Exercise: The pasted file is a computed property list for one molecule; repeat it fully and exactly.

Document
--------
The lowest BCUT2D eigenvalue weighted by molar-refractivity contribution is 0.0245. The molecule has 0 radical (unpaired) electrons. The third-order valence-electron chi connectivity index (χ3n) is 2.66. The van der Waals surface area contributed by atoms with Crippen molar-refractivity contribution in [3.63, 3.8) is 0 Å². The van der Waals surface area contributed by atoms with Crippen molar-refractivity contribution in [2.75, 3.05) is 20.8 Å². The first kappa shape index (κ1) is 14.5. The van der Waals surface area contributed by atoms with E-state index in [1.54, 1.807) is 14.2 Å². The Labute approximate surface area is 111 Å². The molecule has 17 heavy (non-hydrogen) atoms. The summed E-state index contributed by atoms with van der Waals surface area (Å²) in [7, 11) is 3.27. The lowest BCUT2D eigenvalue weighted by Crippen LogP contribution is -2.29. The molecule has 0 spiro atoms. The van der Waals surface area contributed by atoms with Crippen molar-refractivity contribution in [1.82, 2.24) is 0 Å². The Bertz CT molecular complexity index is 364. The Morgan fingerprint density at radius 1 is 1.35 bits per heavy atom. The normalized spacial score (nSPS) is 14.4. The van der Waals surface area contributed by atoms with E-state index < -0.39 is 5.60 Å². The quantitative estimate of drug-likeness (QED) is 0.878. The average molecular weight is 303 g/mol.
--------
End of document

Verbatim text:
The lowest BCUT2D eigenvalue weighted by molar-refractivity contribution is 0.0245. The molecule has 0 radical (unpaired) electrons. The third-order valence-electron chi connectivity index (χ3n) is 2.66. The van der Waals surface area contributed by atoms with Crippen molar-refractivity contribution in [3.63, 3.8) is 0 Å². The van der Waals surface area contributed by atoms with Crippen molar-refractivity contribution in [2.75, 3.05) is 20.8 Å². The first kappa shape index (κ1) is 14.5. The van der Waals surface area contributed by atoms with E-state index in [1.54, 1.807) is 14.2 Å². The Labute approximate surface area is 111 Å². The molecule has 17 heavy (non-hydrogen) atoms. The summed E-state index contributed by atoms with van der Waals surface area (Å²) in [7, 11) is 3.27. The lowest BCUT2D eigenvalue weighted by Crippen LogP contribution is -2.29. The molecule has 0 spiro atoms. The van der Waals surface area contributed by atoms with Crippen molar-refractivity contribution in [1.82, 2.24) is 0 Å². The Bertz CT molecular complexity index is 364. The Morgan fingerprint density at radius 1 is 1.35 bits per heavy atom. The normalized spacial score (nSPS) is 14.4. The van der Waals surface area contributed by atoms with E-state index < -0.39 is 5.60 Å². The quantitative estimate of drug-likeness (QED) is 0.878. The average molecular weight is 303 g/mol.